Home Essentials When On an Internship
The apartment, the car, the cutlery, the GAH!!!!!
On your first internship? Or 15th for that matter? One of the most dauting tasks is trying to figure out how to establish yourself comfortably in your new temporary home. And my goal today is to help you sort out some of the most important aspects about creating you safe place for the next 3-6 months. There are many aspects to settling down in your new home but picking the major stuff well can give you a smoother transition into the workforce. Best of luck!
(car, bike, legs, etc.)
I would consider your vehicle as the most important object of getting settled into your internship location. Yes, more than an apartment. Because technically you can sleep in your car.
Finding what sort of vehicle you need is largely dependent on location. Find out if you live near a metro or bus station as you can use it to get to work and to buy groceries and essentials. See what kind of shops are within walking distance. Check if the walkways are safe. If all of these seems to be in good shape, then I would recommend not buying a car. Because you are an intern and do not have much of an income yet, holding off on buying say a used car can save you money on gas and on any repairs (which can get extremely costly). You may or may not want to purchase a bicycle. Think about how far the shops you will most likely shop at are. If they are a couple miles, plan on purchasing a bicycle (any old one will do!) so that you can use it for easy access to those places.
If you decide not to buy a car and stick with your own two legs and/or a bicycle, fear not! You can still rent out a car for those special weekend trips and such. Like before, check out what you can access using the local public transporation. When renting a car, see if your friends would like to hop along and share the costs of the car. Finally, also check with your company to see if they offer any discount rentals. Many time, companies partner up with car rental agencies to get employee discounts. You will find that not buying a car can lend you a whole lot of extra money in the long run so this path is definitely recommended especially for interns.
If you do decide to purchase a car, make sure you take it out for a test run. Check for any potential problems ealry on so that you can spend less time and money trying to fix the car. Check out any of the certified car dealerships and/or Craigslist. Take all the precautions in buying a car and don't be afraid to ask for help. It is always better to have more than one opinion!
Pots and Pans on Amazon - (you need to cook food right?)
Good quality (and cheap) pots and pans can save you money on eating out everyday. You can choose to either weigh your purchase towards good quality (and pass them down to a friend after you leave) or towards good price (so that you can dispose of them after you leave).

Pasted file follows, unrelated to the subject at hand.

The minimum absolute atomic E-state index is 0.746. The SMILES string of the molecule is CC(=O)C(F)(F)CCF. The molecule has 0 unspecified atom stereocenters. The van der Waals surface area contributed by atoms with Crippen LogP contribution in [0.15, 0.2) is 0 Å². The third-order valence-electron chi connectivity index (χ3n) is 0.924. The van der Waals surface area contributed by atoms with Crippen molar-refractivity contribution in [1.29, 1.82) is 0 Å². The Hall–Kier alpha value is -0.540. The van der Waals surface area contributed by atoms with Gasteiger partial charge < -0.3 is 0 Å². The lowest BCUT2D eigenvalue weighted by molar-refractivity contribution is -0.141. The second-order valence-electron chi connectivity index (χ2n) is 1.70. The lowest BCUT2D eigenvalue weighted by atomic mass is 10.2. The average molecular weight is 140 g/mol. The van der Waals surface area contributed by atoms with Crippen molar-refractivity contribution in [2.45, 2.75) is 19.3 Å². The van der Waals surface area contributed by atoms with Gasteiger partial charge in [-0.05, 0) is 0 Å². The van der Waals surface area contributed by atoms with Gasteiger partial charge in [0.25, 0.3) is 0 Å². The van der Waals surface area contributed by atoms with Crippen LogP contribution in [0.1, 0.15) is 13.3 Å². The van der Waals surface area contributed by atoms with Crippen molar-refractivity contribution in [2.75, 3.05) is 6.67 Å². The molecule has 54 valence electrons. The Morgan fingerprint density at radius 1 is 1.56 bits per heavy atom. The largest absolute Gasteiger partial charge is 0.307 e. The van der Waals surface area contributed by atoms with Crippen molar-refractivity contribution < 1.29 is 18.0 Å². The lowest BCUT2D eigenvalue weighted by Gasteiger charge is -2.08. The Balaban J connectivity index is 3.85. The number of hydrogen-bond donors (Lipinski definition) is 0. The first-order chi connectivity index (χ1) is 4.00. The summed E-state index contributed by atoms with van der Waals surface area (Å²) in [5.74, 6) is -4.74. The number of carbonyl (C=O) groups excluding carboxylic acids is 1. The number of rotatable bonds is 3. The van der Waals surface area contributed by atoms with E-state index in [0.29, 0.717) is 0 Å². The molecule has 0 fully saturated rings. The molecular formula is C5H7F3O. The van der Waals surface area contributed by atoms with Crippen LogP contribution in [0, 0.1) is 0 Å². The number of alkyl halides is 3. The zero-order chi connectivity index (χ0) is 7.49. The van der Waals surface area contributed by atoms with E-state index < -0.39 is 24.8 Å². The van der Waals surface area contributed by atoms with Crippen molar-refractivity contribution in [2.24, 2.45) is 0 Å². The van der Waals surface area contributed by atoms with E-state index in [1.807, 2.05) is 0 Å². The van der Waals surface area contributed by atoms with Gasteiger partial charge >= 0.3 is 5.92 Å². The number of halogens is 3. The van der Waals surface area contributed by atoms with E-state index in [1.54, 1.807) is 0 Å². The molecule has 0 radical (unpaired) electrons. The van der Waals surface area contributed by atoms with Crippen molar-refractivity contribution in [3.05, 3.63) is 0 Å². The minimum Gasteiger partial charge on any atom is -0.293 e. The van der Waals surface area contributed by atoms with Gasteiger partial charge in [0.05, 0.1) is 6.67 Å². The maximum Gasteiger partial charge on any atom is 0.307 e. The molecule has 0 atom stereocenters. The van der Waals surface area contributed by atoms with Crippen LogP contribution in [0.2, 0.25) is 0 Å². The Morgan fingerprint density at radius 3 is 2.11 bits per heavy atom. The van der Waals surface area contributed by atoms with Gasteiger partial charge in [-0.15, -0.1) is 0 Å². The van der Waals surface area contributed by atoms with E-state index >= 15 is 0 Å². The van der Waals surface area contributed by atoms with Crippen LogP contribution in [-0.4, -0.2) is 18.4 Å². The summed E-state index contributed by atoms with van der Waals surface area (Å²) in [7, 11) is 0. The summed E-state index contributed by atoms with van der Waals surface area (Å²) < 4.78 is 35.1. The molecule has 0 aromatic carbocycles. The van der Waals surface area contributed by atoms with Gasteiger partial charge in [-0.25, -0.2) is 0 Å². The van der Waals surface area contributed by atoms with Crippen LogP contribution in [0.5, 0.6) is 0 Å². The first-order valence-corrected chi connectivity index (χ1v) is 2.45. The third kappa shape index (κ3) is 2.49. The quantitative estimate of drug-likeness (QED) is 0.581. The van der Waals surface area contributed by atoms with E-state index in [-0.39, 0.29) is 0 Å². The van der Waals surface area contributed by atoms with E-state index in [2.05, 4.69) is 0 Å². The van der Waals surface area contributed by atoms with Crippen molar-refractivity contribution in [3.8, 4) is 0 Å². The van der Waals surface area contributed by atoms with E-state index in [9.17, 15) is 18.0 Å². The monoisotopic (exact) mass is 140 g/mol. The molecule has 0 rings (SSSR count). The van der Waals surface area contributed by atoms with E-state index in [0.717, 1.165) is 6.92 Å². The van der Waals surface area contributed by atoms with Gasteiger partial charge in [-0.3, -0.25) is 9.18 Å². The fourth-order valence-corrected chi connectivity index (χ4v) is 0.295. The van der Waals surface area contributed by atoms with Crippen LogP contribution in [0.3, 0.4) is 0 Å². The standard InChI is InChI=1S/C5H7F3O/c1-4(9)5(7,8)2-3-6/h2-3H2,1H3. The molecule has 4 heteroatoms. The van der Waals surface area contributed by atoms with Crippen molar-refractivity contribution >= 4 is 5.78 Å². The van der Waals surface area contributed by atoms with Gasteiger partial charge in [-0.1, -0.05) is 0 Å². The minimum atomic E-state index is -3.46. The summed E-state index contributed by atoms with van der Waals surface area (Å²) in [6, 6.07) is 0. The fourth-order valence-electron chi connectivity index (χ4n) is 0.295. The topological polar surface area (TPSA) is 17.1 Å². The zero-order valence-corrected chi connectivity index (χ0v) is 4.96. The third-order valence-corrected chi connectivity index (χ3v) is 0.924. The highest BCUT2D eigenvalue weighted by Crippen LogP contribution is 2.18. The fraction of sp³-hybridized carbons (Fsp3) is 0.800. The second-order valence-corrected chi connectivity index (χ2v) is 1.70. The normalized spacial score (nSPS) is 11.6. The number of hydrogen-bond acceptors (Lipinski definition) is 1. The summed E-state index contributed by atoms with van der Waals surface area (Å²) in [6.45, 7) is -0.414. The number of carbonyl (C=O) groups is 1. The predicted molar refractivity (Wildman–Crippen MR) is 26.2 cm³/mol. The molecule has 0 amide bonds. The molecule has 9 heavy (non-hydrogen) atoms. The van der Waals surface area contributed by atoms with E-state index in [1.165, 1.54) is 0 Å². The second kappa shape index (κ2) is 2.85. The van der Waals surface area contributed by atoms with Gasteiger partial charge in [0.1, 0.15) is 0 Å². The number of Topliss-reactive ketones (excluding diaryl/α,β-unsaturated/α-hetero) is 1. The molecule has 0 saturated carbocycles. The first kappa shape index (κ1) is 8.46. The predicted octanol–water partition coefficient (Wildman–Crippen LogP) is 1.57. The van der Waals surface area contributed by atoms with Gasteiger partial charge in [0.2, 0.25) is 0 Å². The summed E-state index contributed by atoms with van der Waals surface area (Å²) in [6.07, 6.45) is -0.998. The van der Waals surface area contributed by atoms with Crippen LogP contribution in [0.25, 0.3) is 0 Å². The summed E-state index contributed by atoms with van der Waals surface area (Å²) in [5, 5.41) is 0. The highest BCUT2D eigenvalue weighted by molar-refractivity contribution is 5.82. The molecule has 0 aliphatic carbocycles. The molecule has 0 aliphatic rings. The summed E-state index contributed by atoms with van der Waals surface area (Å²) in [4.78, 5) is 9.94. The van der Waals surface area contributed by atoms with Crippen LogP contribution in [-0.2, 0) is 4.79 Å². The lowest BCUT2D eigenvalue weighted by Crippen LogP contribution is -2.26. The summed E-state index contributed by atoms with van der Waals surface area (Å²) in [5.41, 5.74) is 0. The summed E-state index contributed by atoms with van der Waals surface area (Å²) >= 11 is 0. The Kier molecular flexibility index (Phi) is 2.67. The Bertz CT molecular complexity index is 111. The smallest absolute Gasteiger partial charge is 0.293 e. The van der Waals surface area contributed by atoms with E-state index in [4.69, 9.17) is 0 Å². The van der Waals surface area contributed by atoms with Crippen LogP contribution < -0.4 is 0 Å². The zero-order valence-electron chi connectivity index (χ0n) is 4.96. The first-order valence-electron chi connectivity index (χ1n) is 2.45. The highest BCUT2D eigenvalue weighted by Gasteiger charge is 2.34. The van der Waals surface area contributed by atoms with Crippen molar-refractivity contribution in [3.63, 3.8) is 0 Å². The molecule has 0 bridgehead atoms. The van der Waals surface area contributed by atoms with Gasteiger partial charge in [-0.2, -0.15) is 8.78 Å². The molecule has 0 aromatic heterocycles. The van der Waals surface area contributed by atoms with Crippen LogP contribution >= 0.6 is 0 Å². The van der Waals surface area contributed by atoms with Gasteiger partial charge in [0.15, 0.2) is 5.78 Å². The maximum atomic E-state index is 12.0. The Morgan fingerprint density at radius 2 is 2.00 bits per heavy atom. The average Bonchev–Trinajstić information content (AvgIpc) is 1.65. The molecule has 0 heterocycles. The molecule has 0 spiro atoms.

(apartment, house, etc)
Now for the fun part... what are you going to put over your head? There are so many options when seaching for apartments; definitely can be a daunting task. As with everything else, be sure to talk to people about your options. Both people within your company, as well as those random people written down in your address book who live in the area, can be of great assisance in this matter.
As with many other things, check with your employer first to see what kind of housing options are available. Sometimes a company will pay for your housing. Other times, they have subscribed to a site where you can browse through "company verified" housing. And even more times, they will have some sort of blog or networking site with other interns where you can find roomies.
Generally the two most common choices for shelter is either room for rent or an apartment. Both have its pro and cons. Room for rent will give you the freedom of having utilities and other equipment (laundry!) right inside the house. However, you may be some distance away from your company (see "The Vehicle" under this same lens). An apartment may not have the same conveniences like a house, but it may be cheaper (with a roommate) and closer to work. Be sure to seek out both options and factor in your personal idiosyncracies before making a choice. Try to see if a friend can pop over and give you a run down of your favorite choices so you have a impression of the place before you move in. Or if you are close enough, do it yourself! Even speaking with your manager can prove to be useful with regards to housing!
If you company leaves you in the dark, standard sites like aparmtents.com, apartmentguide.com, and apartmentfinder.com can all be useful to find good quality apartments within your budget. Even use Google Maps to check out what complexes are nearby! When you find an apartment run through the checklist (a separate module below) to make sure that the apartment fits your needs!
Links to Living
Knives on Amazon - (to chop food of course!)
Trust me on this one. You want a high, good quality knife. I remember taking 40 minutes to chop 4 bell peppers with a cheepo Walmart $4 knife. Don't make this mistake. Invent in a good quality knife and you will forever be thanking youself.